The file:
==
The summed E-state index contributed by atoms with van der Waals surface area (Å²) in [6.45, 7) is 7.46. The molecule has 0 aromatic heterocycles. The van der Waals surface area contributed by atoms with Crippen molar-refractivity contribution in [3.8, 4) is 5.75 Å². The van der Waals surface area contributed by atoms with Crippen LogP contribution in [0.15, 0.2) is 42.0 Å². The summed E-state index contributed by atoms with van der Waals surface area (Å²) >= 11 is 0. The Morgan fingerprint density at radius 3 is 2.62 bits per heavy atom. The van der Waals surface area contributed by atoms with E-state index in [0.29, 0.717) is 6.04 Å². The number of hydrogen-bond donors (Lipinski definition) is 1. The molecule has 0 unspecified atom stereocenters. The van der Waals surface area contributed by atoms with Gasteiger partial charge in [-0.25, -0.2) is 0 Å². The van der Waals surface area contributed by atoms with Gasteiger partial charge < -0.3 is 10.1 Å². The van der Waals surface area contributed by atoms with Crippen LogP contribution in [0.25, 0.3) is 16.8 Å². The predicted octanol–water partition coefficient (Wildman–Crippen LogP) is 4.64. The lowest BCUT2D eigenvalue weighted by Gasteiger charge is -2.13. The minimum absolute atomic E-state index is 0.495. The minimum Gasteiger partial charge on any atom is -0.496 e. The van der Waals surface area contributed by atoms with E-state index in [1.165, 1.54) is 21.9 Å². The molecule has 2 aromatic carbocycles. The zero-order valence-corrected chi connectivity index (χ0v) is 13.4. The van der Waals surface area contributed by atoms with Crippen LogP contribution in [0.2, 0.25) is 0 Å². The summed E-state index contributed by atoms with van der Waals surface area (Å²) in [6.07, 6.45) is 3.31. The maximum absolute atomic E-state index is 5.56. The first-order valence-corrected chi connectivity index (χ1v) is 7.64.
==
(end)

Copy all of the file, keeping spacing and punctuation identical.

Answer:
The summed E-state index contributed by atoms with van der Waals surface area (Å²) in [6.45, 7) is 7.46. The molecule has 0 aromatic heterocycles. The van der Waals surface area contributed by atoms with Crippen molar-refractivity contribution in [3.8, 4) is 5.75 Å². The van der Waals surface area contributed by atoms with Crippen LogP contribution in [0.15, 0.2) is 42.0 Å². The summed E-state index contributed by atoms with van der Waals surface area (Å²) >= 11 is 0. The Morgan fingerprint density at radius 3 is 2.62 bits per heavy atom. The van der Waals surface area contributed by atoms with E-state index in [0.29, 0.717) is 6.04 Å². The number of hydrogen-bond donors (Lipinski definition) is 1. The molecule has 0 unspecified atom stereocenters. The van der Waals surface area contributed by atoms with Gasteiger partial charge in [-0.25, -0.2) is 0 Å². The van der Waals surface area contributed by atoms with Gasteiger partial charge < -0.3 is 10.1 Å². The van der Waals surface area contributed by atoms with Crippen LogP contribution in [0.25, 0.3) is 16.8 Å². The predicted octanol–water partition coefficient (Wildman–Crippen LogP) is 4.64. The lowest BCUT2D eigenvalue weighted by Gasteiger charge is -2.13. The minimum absolute atomic E-state index is 0.495. The minimum Gasteiger partial charge on any atom is -0.496 e. The van der Waals surface area contributed by atoms with E-state index in [1.165, 1.54) is 21.9 Å². The molecule has 2 aromatic carbocycles. The zero-order valence-corrected chi connectivity index (χ0v) is 13.4. The van der Waals surface area contributed by atoms with Crippen LogP contribution in [0.2, 0.25) is 0 Å². The summed E-state index contributed by atoms with van der Waals surface area (Å²) in [6.07, 6.45) is 3.31. The maximum absolute atomic E-state index is 5.56. The first-order valence-corrected chi connectivity index (χ1v) is 7.64.